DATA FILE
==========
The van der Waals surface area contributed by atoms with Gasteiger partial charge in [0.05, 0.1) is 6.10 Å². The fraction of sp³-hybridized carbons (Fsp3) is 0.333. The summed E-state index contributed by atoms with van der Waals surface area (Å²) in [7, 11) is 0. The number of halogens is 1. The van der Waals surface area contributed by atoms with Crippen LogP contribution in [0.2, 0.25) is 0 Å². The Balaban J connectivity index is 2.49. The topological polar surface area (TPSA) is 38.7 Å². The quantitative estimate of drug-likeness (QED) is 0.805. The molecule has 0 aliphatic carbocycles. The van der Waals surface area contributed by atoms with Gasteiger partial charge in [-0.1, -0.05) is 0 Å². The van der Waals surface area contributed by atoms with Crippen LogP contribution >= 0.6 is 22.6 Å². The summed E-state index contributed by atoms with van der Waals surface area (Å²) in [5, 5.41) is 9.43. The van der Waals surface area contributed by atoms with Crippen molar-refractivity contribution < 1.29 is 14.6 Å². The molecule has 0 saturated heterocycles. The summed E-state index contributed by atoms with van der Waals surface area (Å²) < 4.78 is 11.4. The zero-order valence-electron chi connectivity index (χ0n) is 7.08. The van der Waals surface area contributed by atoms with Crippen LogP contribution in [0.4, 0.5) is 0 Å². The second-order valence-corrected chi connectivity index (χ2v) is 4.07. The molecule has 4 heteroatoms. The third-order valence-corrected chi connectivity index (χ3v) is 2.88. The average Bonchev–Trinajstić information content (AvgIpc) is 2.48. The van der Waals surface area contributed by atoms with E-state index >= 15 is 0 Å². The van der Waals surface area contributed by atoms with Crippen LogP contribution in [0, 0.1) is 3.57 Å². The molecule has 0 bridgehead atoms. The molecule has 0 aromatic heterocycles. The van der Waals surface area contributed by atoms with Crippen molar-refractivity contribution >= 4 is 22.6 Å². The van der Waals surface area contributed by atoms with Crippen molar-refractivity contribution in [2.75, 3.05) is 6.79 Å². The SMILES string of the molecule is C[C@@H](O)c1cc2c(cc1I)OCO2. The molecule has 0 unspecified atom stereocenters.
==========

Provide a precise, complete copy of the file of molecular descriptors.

The van der Waals surface area contributed by atoms with Gasteiger partial charge in [0.05, 0.1) is 6.10 Å². The fraction of sp³-hybridized carbons (Fsp3) is 0.333. The summed E-state index contributed by atoms with van der Waals surface area (Å²) in [7, 11) is 0. The number of halogens is 1. The van der Waals surface area contributed by atoms with Crippen LogP contribution in [0.2, 0.25) is 0 Å². The Balaban J connectivity index is 2.49. The topological polar surface area (TPSA) is 38.7 Å². The quantitative estimate of drug-likeness (QED) is 0.805. The molecule has 0 aliphatic carbocycles. The van der Waals surface area contributed by atoms with Gasteiger partial charge in [-0.1, -0.05) is 0 Å². The van der Waals surface area contributed by atoms with Crippen LogP contribution >= 0.6 is 22.6 Å². The summed E-state index contributed by atoms with van der Waals surface area (Å²) in [5, 5.41) is 9.43. The van der Waals surface area contributed by atoms with Crippen molar-refractivity contribution < 1.29 is 14.6 Å². The molecule has 0 saturated heterocycles. The summed E-state index contributed by atoms with van der Waals surface area (Å²) < 4.78 is 11.4. The zero-order valence-electron chi connectivity index (χ0n) is 7.08. The van der Waals surface area contributed by atoms with Crippen LogP contribution in [0.4, 0.5) is 0 Å². The second-order valence-corrected chi connectivity index (χ2v) is 4.07. The molecule has 4 heteroatoms. The third-order valence-corrected chi connectivity index (χ3v) is 2.88. The average Bonchev–Trinajstić information content (AvgIpc) is 2.48. The van der Waals surface area contributed by atoms with E-state index >= 15 is 0 Å². The van der Waals surface area contributed by atoms with Crippen LogP contribution in [0, 0.1) is 3.57 Å². The molecule has 0 bridgehead atoms. The molecule has 0 aromatic heterocycles. The van der Waals surface area contributed by atoms with Crippen molar-refractivity contribution >= 4 is 22.6 Å². The van der Waals surface area contributed by atoms with Crippen molar-refractivity contribution in [2.75, 3.05) is 6.79 Å². The SMILES string of the molecule is C[C@@H](O)c1cc2c(cc1I)OCO2. The molecule has 0 unspecified atom stereocenters.